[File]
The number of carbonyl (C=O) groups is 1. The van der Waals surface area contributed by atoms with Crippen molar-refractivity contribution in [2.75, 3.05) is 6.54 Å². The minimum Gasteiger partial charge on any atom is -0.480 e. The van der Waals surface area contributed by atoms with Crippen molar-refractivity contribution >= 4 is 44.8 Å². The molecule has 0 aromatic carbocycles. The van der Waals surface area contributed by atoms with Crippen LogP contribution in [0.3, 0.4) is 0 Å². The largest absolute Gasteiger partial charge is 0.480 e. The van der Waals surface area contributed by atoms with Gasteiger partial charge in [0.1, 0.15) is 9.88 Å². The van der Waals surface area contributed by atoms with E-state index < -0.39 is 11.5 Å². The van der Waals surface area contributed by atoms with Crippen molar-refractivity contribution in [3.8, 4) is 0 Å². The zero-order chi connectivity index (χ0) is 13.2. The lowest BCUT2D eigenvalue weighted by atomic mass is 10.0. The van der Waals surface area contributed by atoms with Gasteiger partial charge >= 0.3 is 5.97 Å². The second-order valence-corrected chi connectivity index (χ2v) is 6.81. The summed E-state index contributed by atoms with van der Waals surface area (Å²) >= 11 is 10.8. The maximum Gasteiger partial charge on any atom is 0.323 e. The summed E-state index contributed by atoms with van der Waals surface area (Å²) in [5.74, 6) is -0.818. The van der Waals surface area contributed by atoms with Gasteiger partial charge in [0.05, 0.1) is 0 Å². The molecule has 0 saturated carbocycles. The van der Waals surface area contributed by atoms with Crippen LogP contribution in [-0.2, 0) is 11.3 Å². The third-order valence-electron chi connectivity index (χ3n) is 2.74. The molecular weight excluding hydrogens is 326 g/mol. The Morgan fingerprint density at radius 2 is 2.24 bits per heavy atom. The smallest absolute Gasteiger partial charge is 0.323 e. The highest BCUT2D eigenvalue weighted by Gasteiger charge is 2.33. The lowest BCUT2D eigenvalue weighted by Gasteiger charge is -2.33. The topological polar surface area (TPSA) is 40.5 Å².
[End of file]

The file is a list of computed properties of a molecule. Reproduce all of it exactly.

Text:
The number of carbonyl (C=O) groups is 1. The van der Waals surface area contributed by atoms with Crippen molar-refractivity contribution in [2.75, 3.05) is 6.54 Å². The minimum Gasteiger partial charge on any atom is -0.480 e. The van der Waals surface area contributed by atoms with Crippen molar-refractivity contribution >= 4 is 44.8 Å². The molecule has 0 aromatic carbocycles. The van der Waals surface area contributed by atoms with Crippen LogP contribution in [0.3, 0.4) is 0 Å². The largest absolute Gasteiger partial charge is 0.480 e. The van der Waals surface area contributed by atoms with Gasteiger partial charge in [0.1, 0.15) is 9.88 Å². The van der Waals surface area contributed by atoms with E-state index < -0.39 is 11.5 Å². The van der Waals surface area contributed by atoms with Crippen molar-refractivity contribution in [3.8, 4) is 0 Å². The zero-order chi connectivity index (χ0) is 13.2. The lowest BCUT2D eigenvalue weighted by atomic mass is 10.0. The van der Waals surface area contributed by atoms with Gasteiger partial charge >= 0.3 is 5.97 Å². The second-order valence-corrected chi connectivity index (χ2v) is 6.81. The summed E-state index contributed by atoms with van der Waals surface area (Å²) >= 11 is 10.8. The maximum Gasteiger partial charge on any atom is 0.323 e. The summed E-state index contributed by atoms with van der Waals surface area (Å²) in [5.74, 6) is -0.818. The van der Waals surface area contributed by atoms with Gasteiger partial charge in [0.05, 0.1) is 0 Å². The molecule has 0 saturated carbocycles. The van der Waals surface area contributed by atoms with Crippen LogP contribution in [-0.2, 0) is 11.3 Å². The third-order valence-electron chi connectivity index (χ3n) is 2.74. The molecular weight excluding hydrogens is 326 g/mol. The Morgan fingerprint density at radius 2 is 2.24 bits per heavy atom. The smallest absolute Gasteiger partial charge is 0.323 e. The highest BCUT2D eigenvalue weighted by Gasteiger charge is 2.33. The lowest BCUT2D eigenvalue weighted by Gasteiger charge is -2.33. The topological polar surface area (TPSA) is 40.5 Å².